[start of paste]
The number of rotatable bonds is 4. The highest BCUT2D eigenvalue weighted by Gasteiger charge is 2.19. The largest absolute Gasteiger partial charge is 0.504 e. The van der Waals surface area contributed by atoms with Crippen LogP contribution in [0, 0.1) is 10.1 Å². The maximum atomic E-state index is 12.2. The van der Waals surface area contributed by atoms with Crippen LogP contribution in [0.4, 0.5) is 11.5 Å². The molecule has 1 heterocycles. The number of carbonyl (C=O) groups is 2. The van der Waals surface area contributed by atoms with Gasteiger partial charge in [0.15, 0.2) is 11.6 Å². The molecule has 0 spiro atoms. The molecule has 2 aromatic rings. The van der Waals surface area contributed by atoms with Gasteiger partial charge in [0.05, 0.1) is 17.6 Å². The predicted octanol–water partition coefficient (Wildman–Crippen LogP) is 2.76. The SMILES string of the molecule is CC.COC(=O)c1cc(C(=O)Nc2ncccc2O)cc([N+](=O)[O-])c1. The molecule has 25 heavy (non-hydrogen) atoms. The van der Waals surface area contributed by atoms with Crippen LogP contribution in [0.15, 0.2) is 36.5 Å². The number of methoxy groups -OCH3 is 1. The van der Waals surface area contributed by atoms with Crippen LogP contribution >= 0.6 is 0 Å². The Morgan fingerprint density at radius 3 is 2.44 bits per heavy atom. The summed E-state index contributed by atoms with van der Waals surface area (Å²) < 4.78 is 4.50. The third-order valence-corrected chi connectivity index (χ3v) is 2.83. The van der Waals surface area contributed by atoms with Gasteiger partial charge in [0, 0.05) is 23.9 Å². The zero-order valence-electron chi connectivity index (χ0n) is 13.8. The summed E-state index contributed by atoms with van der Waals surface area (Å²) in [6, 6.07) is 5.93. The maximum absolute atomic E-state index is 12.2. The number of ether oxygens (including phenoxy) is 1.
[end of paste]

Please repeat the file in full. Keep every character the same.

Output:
The number of rotatable bonds is 4. The highest BCUT2D eigenvalue weighted by Gasteiger charge is 2.19. The largest absolute Gasteiger partial charge is 0.504 e. The van der Waals surface area contributed by atoms with Crippen LogP contribution in [0, 0.1) is 10.1 Å². The maximum atomic E-state index is 12.2. The van der Waals surface area contributed by atoms with Crippen LogP contribution in [0.4, 0.5) is 11.5 Å². The molecule has 1 heterocycles. The number of carbonyl (C=O) groups is 2. The van der Waals surface area contributed by atoms with Gasteiger partial charge in [0.15, 0.2) is 11.6 Å². The molecule has 0 spiro atoms. The molecule has 2 aromatic rings. The van der Waals surface area contributed by atoms with Gasteiger partial charge in [0.05, 0.1) is 17.6 Å². The predicted octanol–water partition coefficient (Wildman–Crippen LogP) is 2.76. The SMILES string of the molecule is CC.COC(=O)c1cc(C(=O)Nc2ncccc2O)cc([N+](=O)[O-])c1. The molecule has 25 heavy (non-hydrogen) atoms. The van der Waals surface area contributed by atoms with Crippen LogP contribution in [0.15, 0.2) is 36.5 Å². The number of methoxy groups -OCH3 is 1. The van der Waals surface area contributed by atoms with Crippen LogP contribution >= 0.6 is 0 Å². The Morgan fingerprint density at radius 3 is 2.44 bits per heavy atom. The summed E-state index contributed by atoms with van der Waals surface area (Å²) < 4.78 is 4.50. The third-order valence-corrected chi connectivity index (χ3v) is 2.83. The van der Waals surface area contributed by atoms with Gasteiger partial charge in [0, 0.05) is 23.9 Å². The zero-order valence-electron chi connectivity index (χ0n) is 13.8. The summed E-state index contributed by atoms with van der Waals surface area (Å²) in [6, 6.07) is 5.93. The maximum absolute atomic E-state index is 12.2. The number of ether oxygens (including phenoxy) is 1.